Ed. Note: This post is part of the Spotlight on Commerce series, which highlights members of the Department of Commerce who are contributing to the president's vision of winning the future through their work.
Guest blog by John Gray, Director of NOAA’s Office of Legislative and Intergovernmental Affairs.
My father served in the U.S. military so as a child our family moved all over the world. I fondly remember my time in New Mexico, Texas, Washington state, and abroad in Panama and Japan. Even though I was a world traveler as a child, I found Texas to be home. I entered and graduated from Rice University in Houston, Texas and graduate school in Public Affairs at the University of Texas at Austin. After college and graduate school I was recruited to work at the Congressional Research Service, a part of the Library of Congress that specifically responds to congressional inquiries. I have held several jobs in Washington, in and out of government, but immediately before starting at NOAA I worked as the Public Outreach Director, Economics for AARP. Prior to that, I worked for almost 8 years at the Department of Commerce where I served as Deputy Assistant Secretary for Legislative Affairs among many other positions.
I feel very grateful to work in this administration to further the President’s goal of winning the future. At NOAA we perform a variety of services that move the President’s agenda forward. In my role as Director of NOAA’s Office of Legislative Affairs, we help communicate that vision to the Hill every day, ensuring that members of both parties understand how NOAA’s daily weather forecasts, severe storm warnings and climate monitoring, fisheries management, coastal restoration and supporting marine commerce support America’s economic growth and affect more than one-third of the gross domestic product. I’m particularly proud of NOAA’s effort to establish a climate service, which will provide available information about long term weather for public and private sector audiences and will be a significant innovation in the service that government can provide its citizens. Our work to build sustainable fishing waters will ensure that coastal communities can remain viable.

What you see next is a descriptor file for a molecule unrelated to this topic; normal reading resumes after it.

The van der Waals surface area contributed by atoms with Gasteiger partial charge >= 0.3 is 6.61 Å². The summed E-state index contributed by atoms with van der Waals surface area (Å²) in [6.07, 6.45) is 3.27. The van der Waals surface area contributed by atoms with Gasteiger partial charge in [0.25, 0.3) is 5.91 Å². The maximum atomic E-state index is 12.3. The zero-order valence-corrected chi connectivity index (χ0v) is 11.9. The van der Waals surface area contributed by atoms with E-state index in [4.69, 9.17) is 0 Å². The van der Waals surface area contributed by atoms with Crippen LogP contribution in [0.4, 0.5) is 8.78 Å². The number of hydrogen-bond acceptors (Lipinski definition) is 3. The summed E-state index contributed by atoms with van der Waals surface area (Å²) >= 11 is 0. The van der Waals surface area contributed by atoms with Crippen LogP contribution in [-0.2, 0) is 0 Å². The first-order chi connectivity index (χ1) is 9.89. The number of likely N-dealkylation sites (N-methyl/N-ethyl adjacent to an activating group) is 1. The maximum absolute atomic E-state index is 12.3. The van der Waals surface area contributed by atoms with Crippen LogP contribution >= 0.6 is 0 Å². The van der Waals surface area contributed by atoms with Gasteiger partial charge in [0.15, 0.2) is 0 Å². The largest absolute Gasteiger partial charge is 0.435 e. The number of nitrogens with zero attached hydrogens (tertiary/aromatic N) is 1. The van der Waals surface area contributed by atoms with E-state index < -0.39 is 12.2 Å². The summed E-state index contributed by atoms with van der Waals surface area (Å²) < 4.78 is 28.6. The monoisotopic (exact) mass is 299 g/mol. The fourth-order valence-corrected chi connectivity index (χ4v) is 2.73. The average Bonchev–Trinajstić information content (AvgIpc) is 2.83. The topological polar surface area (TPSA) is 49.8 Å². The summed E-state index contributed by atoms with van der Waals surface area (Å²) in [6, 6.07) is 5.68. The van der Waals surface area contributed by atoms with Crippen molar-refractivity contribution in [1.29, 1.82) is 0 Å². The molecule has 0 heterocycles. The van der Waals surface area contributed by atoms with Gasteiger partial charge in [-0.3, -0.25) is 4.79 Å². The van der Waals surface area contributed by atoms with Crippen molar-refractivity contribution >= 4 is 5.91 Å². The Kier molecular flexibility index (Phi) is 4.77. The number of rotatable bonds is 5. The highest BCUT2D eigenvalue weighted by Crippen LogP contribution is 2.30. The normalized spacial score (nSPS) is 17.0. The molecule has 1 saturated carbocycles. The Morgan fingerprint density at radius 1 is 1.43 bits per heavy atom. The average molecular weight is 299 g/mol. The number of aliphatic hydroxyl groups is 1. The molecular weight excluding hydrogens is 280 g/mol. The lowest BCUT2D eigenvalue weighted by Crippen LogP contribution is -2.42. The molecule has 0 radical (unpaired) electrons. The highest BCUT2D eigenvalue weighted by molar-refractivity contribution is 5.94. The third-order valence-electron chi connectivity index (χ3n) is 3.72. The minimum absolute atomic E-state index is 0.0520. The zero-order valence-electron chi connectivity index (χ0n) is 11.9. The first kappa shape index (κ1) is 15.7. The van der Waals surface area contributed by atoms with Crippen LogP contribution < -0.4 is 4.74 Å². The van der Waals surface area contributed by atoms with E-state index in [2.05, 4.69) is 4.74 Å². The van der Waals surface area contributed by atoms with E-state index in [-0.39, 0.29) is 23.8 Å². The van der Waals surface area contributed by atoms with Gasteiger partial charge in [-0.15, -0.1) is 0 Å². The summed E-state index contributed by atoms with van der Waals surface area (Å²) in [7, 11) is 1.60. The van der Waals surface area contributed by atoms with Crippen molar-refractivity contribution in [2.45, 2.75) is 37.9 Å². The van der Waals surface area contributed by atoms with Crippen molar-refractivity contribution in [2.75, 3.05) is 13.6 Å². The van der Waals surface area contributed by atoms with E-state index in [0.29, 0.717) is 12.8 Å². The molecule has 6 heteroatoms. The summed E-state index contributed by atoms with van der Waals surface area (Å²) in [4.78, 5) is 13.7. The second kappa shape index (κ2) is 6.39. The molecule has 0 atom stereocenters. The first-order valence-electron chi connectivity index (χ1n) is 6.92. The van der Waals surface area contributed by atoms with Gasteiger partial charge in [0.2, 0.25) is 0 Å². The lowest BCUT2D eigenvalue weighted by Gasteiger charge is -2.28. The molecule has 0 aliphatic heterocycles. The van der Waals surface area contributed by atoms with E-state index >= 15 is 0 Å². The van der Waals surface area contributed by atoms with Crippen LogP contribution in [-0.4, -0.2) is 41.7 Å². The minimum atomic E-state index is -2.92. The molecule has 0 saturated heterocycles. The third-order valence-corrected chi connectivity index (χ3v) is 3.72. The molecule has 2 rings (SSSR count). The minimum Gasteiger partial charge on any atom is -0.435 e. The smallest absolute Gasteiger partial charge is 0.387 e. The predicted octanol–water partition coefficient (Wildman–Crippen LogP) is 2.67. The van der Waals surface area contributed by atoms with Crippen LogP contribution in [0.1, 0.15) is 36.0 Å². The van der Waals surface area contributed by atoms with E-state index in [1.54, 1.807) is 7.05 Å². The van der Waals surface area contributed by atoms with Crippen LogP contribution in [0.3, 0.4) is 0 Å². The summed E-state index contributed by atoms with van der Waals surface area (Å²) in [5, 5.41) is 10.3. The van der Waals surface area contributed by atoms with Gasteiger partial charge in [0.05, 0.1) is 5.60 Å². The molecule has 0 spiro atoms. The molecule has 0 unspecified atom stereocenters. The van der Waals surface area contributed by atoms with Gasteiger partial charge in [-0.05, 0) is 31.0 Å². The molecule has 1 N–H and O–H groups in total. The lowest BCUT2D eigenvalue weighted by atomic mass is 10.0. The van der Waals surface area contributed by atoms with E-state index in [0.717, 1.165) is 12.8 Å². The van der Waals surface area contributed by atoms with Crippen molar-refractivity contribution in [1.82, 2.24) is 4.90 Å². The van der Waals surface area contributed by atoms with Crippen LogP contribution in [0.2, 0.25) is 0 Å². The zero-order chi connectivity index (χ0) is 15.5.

From an early age, my grandfather had a huge influence on me. His interest in public service and in participating in the public discourse influenced my interest in government and governance. Because he was not in the position to share his views on many topics with a wide audience, being a black man in Texas in the middle and early 20th century, I believe I value my opportunity to serve so much more. His lack of a voice on issues that affected him has made me more aware of the importance of my speaking up and expressing a viewpoint.
Throughout my career, I’ve seen that the most important thing an individual can do is to focus on the job that they have been assigned. It doesn’t matter if you are LGBT or straight, making a good impression with your work is the most political statement anyone can ever make. It changes the way people view you and all you stand for. It disarms critics and cultivates unexpected allies. Here again I see the importance of showing who you are is more effective than saying who you are.